Mike Brey, men's basketball head coach, served as a consultant this summer to the Senegalese National Team that competed in the 13th Federation Internationale de Basketball World Championships in Athens Greece.
Brey helped coordinate the team's training camp at UD. A
key member of the Senegalese team is guard Madou Diouf, who was a member of Delaware's NCAA Tournament team this past winter.
Brey, the 1998 America East Co-Coach of the Year, has posted a three-year record of 50-28 at Delaware and coached the team to participation in last year's 1998 NCAA Tournament.
An increase in the number of freshmen choosing UD and continued demand from returning students has resulted in the highest on-campus housing numbers since the fall of 1980.
To meet demand, the Housing Office furnished a variety of locations for extended housing to provide rooms to all students guaranteed housing.
Extended housing includes tripling larger double rooms equipping floor and recreation lounges as student rooms and using the University Guest Apartments in the Christiana Towers. Students assigned to extended housing receive a weekly rebate on their room rents as well as special attention from the residence life staff.
As the housing office receives cancellations from students for a variety of reasons, other vacancies become available and students are relocated to traditional rooms.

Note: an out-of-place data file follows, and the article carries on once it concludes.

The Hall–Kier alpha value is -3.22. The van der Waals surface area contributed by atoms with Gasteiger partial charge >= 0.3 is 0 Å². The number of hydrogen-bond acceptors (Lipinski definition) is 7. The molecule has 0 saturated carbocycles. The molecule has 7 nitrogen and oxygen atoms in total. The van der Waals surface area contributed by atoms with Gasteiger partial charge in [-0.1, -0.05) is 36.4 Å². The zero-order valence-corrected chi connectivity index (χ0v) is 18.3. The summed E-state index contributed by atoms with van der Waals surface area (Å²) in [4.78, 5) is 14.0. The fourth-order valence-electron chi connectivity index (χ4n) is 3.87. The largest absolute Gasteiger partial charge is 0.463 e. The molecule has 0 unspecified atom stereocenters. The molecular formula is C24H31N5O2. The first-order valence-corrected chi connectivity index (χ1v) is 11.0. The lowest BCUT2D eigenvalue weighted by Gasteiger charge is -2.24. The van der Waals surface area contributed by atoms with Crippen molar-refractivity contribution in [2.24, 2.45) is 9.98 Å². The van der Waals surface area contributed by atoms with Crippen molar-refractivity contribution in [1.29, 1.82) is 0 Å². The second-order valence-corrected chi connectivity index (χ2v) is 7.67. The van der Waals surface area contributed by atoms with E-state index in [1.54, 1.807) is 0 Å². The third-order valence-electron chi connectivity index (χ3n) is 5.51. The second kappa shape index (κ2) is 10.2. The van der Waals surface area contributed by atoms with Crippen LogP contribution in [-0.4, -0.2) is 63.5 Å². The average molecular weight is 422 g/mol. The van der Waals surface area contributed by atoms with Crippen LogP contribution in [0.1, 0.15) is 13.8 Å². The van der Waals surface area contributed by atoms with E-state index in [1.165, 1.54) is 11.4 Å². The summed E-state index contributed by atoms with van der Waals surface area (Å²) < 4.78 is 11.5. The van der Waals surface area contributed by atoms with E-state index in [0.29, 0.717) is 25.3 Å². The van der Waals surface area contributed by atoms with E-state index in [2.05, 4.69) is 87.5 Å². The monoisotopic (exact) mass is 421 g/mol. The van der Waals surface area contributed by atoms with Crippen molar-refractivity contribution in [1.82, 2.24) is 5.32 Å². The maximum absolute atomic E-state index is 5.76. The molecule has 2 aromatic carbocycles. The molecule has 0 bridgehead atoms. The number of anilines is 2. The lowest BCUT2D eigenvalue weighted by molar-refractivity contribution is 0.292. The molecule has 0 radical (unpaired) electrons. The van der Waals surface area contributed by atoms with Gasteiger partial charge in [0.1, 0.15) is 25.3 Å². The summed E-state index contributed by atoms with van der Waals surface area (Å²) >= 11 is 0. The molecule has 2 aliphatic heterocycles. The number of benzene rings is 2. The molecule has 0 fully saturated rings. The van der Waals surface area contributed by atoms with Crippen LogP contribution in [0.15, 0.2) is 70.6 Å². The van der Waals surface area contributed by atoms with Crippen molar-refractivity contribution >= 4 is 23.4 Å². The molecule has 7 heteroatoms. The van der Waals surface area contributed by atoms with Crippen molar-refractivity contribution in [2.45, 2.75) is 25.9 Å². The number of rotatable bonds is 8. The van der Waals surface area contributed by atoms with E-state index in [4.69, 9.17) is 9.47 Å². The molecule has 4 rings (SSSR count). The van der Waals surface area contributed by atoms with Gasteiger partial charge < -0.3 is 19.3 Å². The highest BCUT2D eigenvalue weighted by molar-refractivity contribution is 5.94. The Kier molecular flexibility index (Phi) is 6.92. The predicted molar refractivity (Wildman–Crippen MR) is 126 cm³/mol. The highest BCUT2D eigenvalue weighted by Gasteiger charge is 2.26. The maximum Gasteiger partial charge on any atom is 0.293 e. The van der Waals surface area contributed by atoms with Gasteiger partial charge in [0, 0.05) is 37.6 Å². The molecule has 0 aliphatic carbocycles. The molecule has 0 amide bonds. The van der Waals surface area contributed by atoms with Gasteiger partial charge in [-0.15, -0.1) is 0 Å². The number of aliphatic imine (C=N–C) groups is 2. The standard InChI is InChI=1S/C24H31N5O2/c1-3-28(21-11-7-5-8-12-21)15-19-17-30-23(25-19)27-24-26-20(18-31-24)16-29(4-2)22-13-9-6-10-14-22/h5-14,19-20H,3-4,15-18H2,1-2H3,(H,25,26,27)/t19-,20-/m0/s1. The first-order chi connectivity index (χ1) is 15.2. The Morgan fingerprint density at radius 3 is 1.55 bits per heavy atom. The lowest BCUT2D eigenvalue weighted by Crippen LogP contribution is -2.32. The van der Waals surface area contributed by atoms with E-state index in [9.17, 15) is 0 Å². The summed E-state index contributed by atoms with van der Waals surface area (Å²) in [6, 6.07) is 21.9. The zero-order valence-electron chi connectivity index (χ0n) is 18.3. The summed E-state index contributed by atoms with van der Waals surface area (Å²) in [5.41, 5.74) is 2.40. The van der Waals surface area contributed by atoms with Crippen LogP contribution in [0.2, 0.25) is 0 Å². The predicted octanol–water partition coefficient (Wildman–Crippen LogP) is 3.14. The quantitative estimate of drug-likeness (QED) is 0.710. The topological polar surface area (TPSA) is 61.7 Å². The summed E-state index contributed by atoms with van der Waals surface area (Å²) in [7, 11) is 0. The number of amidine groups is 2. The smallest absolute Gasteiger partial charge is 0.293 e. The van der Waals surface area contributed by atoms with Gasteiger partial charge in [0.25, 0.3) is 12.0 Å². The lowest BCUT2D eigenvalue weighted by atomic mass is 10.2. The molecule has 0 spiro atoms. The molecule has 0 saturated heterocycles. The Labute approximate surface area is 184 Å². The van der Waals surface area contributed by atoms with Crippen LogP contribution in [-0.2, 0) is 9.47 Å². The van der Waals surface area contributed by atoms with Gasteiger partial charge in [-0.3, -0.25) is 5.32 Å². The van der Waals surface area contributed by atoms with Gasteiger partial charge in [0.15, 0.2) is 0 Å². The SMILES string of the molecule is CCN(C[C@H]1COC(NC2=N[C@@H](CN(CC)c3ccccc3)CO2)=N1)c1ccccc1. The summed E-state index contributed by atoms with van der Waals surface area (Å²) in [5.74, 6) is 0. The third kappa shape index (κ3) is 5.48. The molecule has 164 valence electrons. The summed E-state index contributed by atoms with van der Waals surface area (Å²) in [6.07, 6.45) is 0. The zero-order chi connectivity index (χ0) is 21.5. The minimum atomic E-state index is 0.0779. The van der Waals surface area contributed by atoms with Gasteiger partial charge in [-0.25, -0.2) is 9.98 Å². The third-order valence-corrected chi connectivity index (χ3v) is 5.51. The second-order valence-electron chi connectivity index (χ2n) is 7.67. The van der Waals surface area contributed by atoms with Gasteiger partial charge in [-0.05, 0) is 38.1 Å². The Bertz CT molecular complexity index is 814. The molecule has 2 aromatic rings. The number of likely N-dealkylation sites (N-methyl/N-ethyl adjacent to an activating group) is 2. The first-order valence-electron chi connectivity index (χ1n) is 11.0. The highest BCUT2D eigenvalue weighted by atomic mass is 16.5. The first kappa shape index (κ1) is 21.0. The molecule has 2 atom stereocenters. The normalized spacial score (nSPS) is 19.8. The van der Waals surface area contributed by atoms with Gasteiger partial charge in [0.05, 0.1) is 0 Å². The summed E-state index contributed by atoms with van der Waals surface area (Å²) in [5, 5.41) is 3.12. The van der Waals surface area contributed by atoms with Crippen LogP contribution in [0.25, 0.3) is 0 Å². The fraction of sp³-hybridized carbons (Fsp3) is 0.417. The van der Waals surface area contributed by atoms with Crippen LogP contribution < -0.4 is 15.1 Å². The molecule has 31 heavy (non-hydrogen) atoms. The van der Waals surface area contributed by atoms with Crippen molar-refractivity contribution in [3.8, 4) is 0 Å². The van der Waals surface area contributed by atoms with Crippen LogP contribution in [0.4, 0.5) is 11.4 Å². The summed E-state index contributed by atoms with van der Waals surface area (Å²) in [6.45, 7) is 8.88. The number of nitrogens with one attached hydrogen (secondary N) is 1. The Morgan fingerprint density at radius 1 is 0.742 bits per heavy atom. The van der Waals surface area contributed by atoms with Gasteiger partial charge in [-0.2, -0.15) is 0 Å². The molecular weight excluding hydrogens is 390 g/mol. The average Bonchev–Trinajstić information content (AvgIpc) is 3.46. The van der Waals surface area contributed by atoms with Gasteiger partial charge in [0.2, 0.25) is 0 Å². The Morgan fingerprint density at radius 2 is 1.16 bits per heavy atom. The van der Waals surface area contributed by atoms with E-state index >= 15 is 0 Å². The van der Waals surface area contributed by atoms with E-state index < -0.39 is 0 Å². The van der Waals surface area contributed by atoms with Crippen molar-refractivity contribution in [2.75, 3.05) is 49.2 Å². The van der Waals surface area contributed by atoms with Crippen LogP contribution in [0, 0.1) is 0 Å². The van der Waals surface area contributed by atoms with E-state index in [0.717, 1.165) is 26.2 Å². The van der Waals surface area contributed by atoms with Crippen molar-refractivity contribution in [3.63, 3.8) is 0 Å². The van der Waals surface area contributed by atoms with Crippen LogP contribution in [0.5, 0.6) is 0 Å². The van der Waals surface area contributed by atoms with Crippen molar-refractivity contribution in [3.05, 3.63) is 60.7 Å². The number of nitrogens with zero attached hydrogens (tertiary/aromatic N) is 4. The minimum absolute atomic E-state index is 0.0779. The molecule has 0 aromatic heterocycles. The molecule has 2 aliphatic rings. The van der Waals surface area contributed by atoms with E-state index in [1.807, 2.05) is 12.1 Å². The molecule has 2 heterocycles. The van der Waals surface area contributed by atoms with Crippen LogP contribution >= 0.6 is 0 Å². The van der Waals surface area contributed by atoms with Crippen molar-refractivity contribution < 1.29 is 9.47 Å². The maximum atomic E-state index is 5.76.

"We think it is important to meet our commitment to house students even if it results in extended housing. Considerable research shows that being on campus as a freshman really enhances the educational experience," David G. Butler, director of the Office of Housing and Conference Services, says.
YoUDee, the Fightin' Blue Hen mascot, keeps cool with the University's New Castle County Alumni Club members, families and friends at the Fred Rust Ice Arena. When not taking part in UD athletic events or delivering balloons to celebrate birthdays and special anniversaries, the mascot sponsors the YoUDee Club for youngsters between the ages of 4 and 12. For more information on club benefits, call (302) 831-2791.